The dead are the stock-in-trade of archaeologists. It is through them that we come closest to the people who lived in the past. Human remains from burials can tell us much about the populations of the past. But it is the method of burial and the associated material culture of death - coffins, grave goods and burial monuments - that are the clues to the belief systems and cultures in which these people lived. Early modern and modern gravestones might not be considered the stuff of archaeology but, in that they represent this material culture of the past, they are a valid source of research. In this short book, Sarah Tarlow takes as her starting point a detailed survey of the gravestones on the islands of Orkney to explore two related but quite distinct subjects: how archaeologists choose to interpret evidence for burials and burial customs, and the history of how death and bereavement have changed in early modern and modern Britain.
Tarlow argues that gravestones can make a material contribution to the understanding of change in past societies, but that this contribution can only be made if archaeologists recognise the importance of human emotion as a prime influence on burial practices. This might seem obvious but archaeologists have tended historically to shy away from intimate human experience, dealing instead in the recognition of power and control in society through the use of, or reflected by the use of, objects. Therefore a burial has been analysed in terms of what it might tell us about the social position of those being buried and those doing the burying rather than how those involved were seeking to express their grief at the death of a loved one.
The importance of emotion as witnessed through the symbols and wording of memorials is strongly argued, although Tarlow herself admits that the exact nature of emotion is still fought over by sociologists, anthropologists, psychologists and medics. Although she fails to illustrate persuasively how personal grief can be recognised and understood in most archaeological contexts, she goes some way to illustrate the use of material culture metaphor: in this specific case, the images and design of gravestones, to indicate changing belief systems.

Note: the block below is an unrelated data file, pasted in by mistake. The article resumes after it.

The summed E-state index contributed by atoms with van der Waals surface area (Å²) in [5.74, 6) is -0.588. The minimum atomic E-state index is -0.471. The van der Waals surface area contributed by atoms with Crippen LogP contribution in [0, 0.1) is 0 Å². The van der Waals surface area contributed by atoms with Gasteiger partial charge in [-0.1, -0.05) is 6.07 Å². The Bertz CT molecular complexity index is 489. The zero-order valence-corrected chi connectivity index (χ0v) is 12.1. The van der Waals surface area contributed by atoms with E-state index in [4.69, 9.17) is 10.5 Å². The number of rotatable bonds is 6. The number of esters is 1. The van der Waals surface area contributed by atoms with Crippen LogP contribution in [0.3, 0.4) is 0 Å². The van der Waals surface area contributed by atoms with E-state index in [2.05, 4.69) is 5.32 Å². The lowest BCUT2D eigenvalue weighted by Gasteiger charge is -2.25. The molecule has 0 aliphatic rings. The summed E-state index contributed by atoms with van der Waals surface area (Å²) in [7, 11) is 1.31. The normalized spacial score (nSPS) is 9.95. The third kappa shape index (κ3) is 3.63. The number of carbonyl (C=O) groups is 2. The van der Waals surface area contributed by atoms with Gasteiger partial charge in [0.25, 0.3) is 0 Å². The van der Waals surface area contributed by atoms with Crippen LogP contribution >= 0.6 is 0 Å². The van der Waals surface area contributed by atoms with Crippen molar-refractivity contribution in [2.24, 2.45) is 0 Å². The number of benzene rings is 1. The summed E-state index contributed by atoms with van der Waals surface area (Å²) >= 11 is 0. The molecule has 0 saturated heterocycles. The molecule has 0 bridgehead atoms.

In her historical examination of Orkney burial rites, Tarlow identifies three major changes. The first came with the Reformation and the end of the concept of purgatory, which removes the hold the dead had over the living - through prayer for the soul after death.
The second came in the late 18th and early 19th centuries with the widespread introduction of gravestones. Tarlow discusses the reasons for this change and although she accepts that several causes play a part including new wealth, the industrial revolution and social rivalry, she concludes that the influence of new theories concerning the importance of the individual and the associated concept of romantic love is the major factor.
Her third change comes after the first world war as a society comes to terms with the traumas of widespread, violent and distant loss. For all three changes she draws on the results of her "archaeological" survey as well as historical sources and theory.
This is a thoughtful study that attempts to deal with subjects of major import from a relatively parochial starting point. And this is perhaps its major weakness. To what extent can a study of the gravestones from post-medieval Orkney be used as a model for western culture in general?
Tarlow does not have the space to compare her Orkney examples with the wider world in order to show this. Nevertheless no one will come away from this book without new ideas and perceptions about the nature of bereavement, how it is commemorated through material culture and how these objects have been interpreted.
Hedley Swain is head of early London history and collections, Museum of London.
Bereavement and Commemoration: An Archaeology of Mortality
Author - Sarah Tarlow
ISBN - 0 631 20614 0 and 20613 2
Publisher - Blackwell
Price - £15.99 and £50.00
Pages - 207